V22 Young London runs at V22 Workspace until the 3rd of November 3, 2013.

Header image: V22 Young London (2013). Photo by Ollie Hammick.

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Siah Armajani: An Ingenious World @ Parasol Unit – London

18 September 2013

Legendary Iranian-born, US-based artist and sculptor Siah Armajani is presenting a landmark exhibition of his key works opening this week at London’s Parasol Unit, until December 15.

Siah Armajani - Wall (detail), 1958. Courtesy of the artist and Beam Contemporary Art, New York, London. Photograph by Larry Marcus.
Siah Armajani – Wall (detail), 1958. Courtesy of the artist and Beam Contemporary Art, New York, London. Photograph by Larry Marcus.

This will be the first major UK survey of the Iran-born, American artist who is internationally renowned for his extensive public art commissions, which include bridges, reading rooms and poetry gardens. Curated by Parasol Unit founder and director Ziba Ardalan “An ingenious World” is willing to trace the artist’s early works on paper, made in Iran during the late 1950s, to his mature works, including his most recent structure, the Alfred Whitehead Reading Room, 2013, specifically created for the outdoor space at Parasol unit, London.

Armajani is responsible for controversial 2005 work ‘Fallujah’, a modern take on Picasso’s ‘Guernica’ pointing to the senseless bloodshed that took place in the city during the Iraq war and the possibilities for reworking and giving new meaning to past art. Not surprisingly, memory features strongly in his work.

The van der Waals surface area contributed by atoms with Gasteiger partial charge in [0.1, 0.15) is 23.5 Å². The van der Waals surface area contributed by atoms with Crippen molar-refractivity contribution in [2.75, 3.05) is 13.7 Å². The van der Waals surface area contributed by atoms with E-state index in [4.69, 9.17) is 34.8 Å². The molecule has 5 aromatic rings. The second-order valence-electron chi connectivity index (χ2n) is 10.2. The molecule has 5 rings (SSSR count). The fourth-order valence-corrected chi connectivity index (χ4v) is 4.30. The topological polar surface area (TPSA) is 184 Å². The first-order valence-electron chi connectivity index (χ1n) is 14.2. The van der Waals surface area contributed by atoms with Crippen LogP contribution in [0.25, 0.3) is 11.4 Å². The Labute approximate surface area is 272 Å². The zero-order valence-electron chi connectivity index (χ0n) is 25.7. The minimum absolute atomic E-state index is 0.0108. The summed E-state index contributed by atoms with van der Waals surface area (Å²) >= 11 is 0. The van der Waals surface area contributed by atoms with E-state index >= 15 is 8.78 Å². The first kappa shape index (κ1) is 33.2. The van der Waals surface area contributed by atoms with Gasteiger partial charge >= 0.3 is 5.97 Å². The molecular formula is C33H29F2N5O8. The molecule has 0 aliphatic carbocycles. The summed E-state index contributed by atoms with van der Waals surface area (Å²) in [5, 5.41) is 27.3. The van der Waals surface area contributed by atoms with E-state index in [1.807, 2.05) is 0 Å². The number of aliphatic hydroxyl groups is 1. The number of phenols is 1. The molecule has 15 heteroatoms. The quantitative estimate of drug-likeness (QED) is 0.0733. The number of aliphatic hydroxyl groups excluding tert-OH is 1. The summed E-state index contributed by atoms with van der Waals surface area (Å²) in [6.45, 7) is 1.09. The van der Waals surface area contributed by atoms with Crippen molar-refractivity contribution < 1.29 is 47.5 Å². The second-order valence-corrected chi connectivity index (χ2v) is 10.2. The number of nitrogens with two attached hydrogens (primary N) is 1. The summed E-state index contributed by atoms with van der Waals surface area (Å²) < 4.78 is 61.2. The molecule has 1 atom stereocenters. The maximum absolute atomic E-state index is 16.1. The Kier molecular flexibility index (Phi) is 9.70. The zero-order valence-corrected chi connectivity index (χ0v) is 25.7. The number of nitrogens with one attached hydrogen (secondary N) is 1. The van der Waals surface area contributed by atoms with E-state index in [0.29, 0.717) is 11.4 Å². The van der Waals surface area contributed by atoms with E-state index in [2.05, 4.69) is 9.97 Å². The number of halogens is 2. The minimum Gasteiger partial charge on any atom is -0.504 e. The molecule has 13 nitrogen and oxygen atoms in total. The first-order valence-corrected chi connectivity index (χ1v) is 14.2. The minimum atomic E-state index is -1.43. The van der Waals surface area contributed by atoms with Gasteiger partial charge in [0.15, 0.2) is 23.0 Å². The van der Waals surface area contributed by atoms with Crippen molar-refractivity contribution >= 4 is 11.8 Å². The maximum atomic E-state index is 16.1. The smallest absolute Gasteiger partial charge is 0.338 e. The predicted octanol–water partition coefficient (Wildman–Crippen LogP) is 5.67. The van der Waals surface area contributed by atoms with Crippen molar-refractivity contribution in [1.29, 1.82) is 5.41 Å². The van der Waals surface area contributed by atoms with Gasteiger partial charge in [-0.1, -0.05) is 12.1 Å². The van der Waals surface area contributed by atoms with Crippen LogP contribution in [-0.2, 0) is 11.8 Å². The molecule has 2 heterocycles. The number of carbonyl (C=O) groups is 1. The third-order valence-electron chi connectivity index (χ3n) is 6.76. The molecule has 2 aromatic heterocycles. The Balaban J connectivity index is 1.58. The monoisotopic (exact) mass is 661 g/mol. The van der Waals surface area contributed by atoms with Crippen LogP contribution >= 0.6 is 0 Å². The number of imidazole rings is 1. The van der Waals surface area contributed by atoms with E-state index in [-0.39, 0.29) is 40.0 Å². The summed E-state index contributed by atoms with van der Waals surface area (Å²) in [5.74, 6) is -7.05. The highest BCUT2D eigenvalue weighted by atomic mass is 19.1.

See the Parasol Unit website for more information and an interview between Armajani and Serpentine Gallery’s Hans Ulrich last year, on how close he came to getting a lobotomy after moving to the US. **

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String Literal @ TRANSFER Gallery, Sep 20

17 September 2013

Artist Carla Gannis and poet Justin Petropoulos of <legend></legend> orchestrate two artist/ writer collaborations,  String Literal, over two dates at Brooklyn’s TRANSFER Gallery. Following up Anthony Antonellis + Anthony Tognazzini’s ‘Closer.mp4‘ last week, ‘Chelsea Manning’s Pussy’ celebrates women in computing. Having already wowed us with her own Credit Card Curation number porn recently, artist Faith Holland joins forces with Sarah Jane Stoner in recognising Manning in her achievements in dropping a database of the US government’s ‘third world’ exploitations at the expense of her freedom and coming out as a woman the day after being sentenced to 35 years in prison for the deed.

Adding to the list of unheralded women documented in Sadie Plant’s Zeros + Ones, Holland and Stoner celebrate Manning’s role with the exhibition on Friday, September 20, as well as the opportunity for attendees to write, draw or create something to be sent to Manning at the United States Disciplinary Barracks in Kansas.

See the TRANSFER events page for more details. **

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Pamela Rosenkranz @ V4ULT, Sep 18

17 September 2013

With space becoming a real concern in a densely populated, urbanised world, its galleries like new Berlin additions V4ULT that are exploring the notion of boundaries and how to transcend them. Run by Anna Mikkola and Hanna Nilsson they aim to utilise the small space by exploring networked social media and our interlinked relation to it via a combined online and offline gallery.